A 2013 study in the Journal of Clinical Psychiatry concluded that an eight-week course of mindfulness meditation reduced acute episodes of panic in 93 people with generalized anxiety disorder (GAD).

Visualization Techniques

Phobias are a form of anxiety disorder.
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Visualization is a powerful technique that allows you to use your imagination to help you unwind. Visualization prevents you from focusing on the worry and fear of having a full-blown panic attack. It guides you by focusing your mind on serene, peaceful images, instead of those that may cause you to feel panicked.

Studies have found that intrusive mental images are linked to many psychological disorders, including panic disorder, post-traumatic stress disorder (PTSD). depression, eating disorders, and psychosis. Visualization aims to expand your ability to relax by focusing your mind on more calming and serene mental images.

Cognitive Behavioral Therapy

Visiting a psychologist.
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Panic attacks occur in COPD when uncomfortable physical sensations (shortness of breath, increased heart rate) are catastrophically misinterpreted. This means that instead of recognizing that these symptoms are not life-threatening and you have the ability to overcome them, you believe you are unable to survive them.

Working with a therapist and trying cognitive behavioral therapy (CBT), a type of talk-based therapy, can help treat anxiety symptoms and panic attacks.

Thought-stopping is a specific type of CBT used in people with generalized anxiety and panic disorders. It involves the conscious replacement of negative thoughts with ones that are more realistic and positive.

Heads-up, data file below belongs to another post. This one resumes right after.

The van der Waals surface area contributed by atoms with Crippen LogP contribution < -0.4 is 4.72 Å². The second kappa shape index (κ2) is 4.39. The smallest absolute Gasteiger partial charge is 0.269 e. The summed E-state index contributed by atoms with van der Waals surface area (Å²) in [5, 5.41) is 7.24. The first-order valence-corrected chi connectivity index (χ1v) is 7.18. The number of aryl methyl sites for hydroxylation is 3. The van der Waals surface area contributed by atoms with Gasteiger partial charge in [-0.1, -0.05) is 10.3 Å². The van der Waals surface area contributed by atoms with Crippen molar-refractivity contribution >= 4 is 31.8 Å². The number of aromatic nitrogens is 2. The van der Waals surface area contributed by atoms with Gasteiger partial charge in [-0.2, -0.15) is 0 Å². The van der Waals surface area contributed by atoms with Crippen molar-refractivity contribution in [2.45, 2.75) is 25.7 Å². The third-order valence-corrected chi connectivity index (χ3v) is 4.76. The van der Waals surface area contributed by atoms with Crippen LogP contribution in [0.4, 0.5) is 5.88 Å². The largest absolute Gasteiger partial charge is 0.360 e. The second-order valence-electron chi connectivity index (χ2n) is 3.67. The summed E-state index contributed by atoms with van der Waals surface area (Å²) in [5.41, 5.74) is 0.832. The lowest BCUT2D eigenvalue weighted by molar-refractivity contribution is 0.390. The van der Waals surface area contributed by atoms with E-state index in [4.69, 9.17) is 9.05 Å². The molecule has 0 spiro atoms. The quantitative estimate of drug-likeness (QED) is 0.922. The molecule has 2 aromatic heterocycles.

Support Groups

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Support groups may be a useful part of managing COPD and panic attacks because they let you know that you are not alone. They can also help you find new ways to deal with anxiety, panic, and COPD. COPD support groups can be found on Facebook or through your local chapter of the American Lung Association.

A Word From Verywell

Like anything you want to master, practice makes perfect. To get the most out of the techniques mentioned above, practice them on a regular basis―don't wait until you are in the middle of a panic attack to try and remember how to do them. Practicing these techniques several times a day, every day, will help you easily recall them during a panic attack when you need them the most.

It's important to recognize the differences between a panic attack and a COPD exacerbation. If you have a worsening cough or increase in phlegm along with breathlessness, you should consult your healthcare provider as soon as possible.

5 Sources
Verywell Health uses only high-quality sources, including peer-reviewed studies, to support the facts within our articles. Read our editorial process to learn more about how we fact-check and keep our content accurate, reliable, and trustworthy.
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  2. Meuret AE, Ritz T. Hyperventilation in panic disorder and asthma: empirical evidence and clinical strategies. Int J Psychophysiol. 2010;78(1):68-79. doi:10.1016/j.ijpsycho.2010.05.006

  3. Hoge EA, Bui E, Marques L, et al. Randomized controlled trial of mindfulness meditation for generalized anxiety disorder: effects on anxiety and stress reactivity. J Clin Psychiatry. 2013;74(8):786-92. doi:10.4088/JCP.12m08083

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Additional Reading

By Deborah Leader, RN
 Deborah Leader RN, PHN, is a registered nurse and medical writer who focuses on COPD.